This post is both a video and text. The content is largely the same in both versions, so you can pick one to look at.
I’d like to show you a puzzle, or game for one person, that Ed Kirkby came up with. Ed showed this to me at the Big MathsJam gathering last year.
I was walking around MathsJam and people were doing all sorts of stuff and Ed was quietly sat at a table with some cards in front of them, and a couple of people were gathered around with thoughtful faces, so I thought “oh that looks interesting” and I walked over and Ed explained the rules of this game to me.
And like most things at MathsJam, I didn’t immediately know the solution but it really got to me, so I went away and tried to find a solution myself. It was really fun and it was one of those pure experiences of mathematical discovery that you really remember.
I kept grabbing other people and saying, “have you seen Ed’s puzzle? Come over here. Ed, explain this puzzle to this person!” I did that for the duration of the weekend, and for a little while after I got back home.
I’ll show you what the puzzle is.
Take two sets of cards numbered 1 to 4, and lay them out in two rows. The game is to get them the other way round, so each row goes 4, 3, 2, 1.
The things you are allowed to do are to swap two cards that are adjacent numbers and in adjacent columns.
So you can swap the four and three here:
You can also swap to the other row.
You can’t swap the four and the two here because they’re not adjacent numbers.
It’s a permutations puzzle. And with a bit of thinking, a lot of just making random moves, eventually I worked out how to do it for four cards (or two lots of four cards, to be precise).
It took me a few more goes to be sure that I’d found the shortest solution — the fewest moves — but then five really stumped me.
When I tried six cards, I wasn’t sure it was possible at all: there was a point where I kept getting stuck.
So I was really unsure, and Ed was unsure as well – they didn’t know if there was a solution for every number of cards. They’d written some code that very slowly churned out solutions for small $n$, but didn’t have a general solution.
So I did my usual problem solving technique which was, if I couldn’t do it with four cards, do it with three cards, and very briefly with two cards. Then after a while I sort of started seeing a pattern.
I came away from Big MathsJam not knowing how to solve this puzzle.
I kept playing with it when I should have been working, and eventually I think I’ve sort of got the vibe of how it works and I’m pretty sure now I can solve it for any number of cards. I haven’t written down a really rigorous algorithm for doing it but I’ve got a general idea.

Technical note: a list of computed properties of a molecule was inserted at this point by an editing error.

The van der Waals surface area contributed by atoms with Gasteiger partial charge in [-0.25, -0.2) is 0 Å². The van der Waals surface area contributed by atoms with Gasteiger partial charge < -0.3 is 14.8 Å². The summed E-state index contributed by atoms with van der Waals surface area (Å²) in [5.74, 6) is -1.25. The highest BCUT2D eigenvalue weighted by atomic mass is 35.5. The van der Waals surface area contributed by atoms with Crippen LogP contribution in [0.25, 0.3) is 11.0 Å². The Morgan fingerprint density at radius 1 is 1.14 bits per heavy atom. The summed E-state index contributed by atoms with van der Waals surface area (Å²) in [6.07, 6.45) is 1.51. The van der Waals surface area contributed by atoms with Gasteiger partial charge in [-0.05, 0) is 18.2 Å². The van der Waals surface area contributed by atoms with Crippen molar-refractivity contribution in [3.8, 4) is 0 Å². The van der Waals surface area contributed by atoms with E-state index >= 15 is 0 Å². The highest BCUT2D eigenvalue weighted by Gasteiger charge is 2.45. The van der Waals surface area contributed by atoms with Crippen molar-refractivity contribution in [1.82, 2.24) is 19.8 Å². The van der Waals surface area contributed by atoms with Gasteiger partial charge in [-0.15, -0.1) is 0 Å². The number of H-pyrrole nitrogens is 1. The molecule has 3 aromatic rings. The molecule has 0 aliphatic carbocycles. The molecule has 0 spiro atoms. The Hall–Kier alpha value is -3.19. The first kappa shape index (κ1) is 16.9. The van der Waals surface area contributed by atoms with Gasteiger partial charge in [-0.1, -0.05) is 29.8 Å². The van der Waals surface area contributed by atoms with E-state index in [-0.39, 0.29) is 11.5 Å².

Something that often happened when I was playing with cards was that I’d forget which way I was going, because when you don’t have a strategy you’re sort of making lots of moves to see where they’ll go, and then maybe you want to backtrack a bit, and you go like wait wait — which end did the aces start at? You’re continually picking up cards and moving them, and if you’re as clumsy as I am they scatter all over the place and you end up unsure if you’re in a valid state.
So it won’t surprise you to learn that I made an online version of this.
Big MathsJam happens in November, and by the time I’d got this online version working it was getting close to Christmas and I thought, “we need something that’s not playing cards to be the pieces – why shouldn’t it be baubles? They’re circles, they’re easy to draw.”
So I spent some time drawing a bauble image and making it look Christmassy. I didn’t quite get it ready for last Christmas, so I spent some more time improving the interface and I made it fully keyboard accessible.
And then I made a note to write a post about it in December 2023. And here we are!
I think this is a nice Christmas puzzle: I think the set-up and the rules are easy to remember, and it only needs a pack of cards, which you’ll probably have lying around.
So over Christmas, if there’s a quiet moment, if you get some playing cards in your Christmas cracker or just some pieces that you can put in an easy to identify order, try showing this to someone.
So there you go, that’s the Double Back puzzle, invented by Ed Kirkby, online version made by me.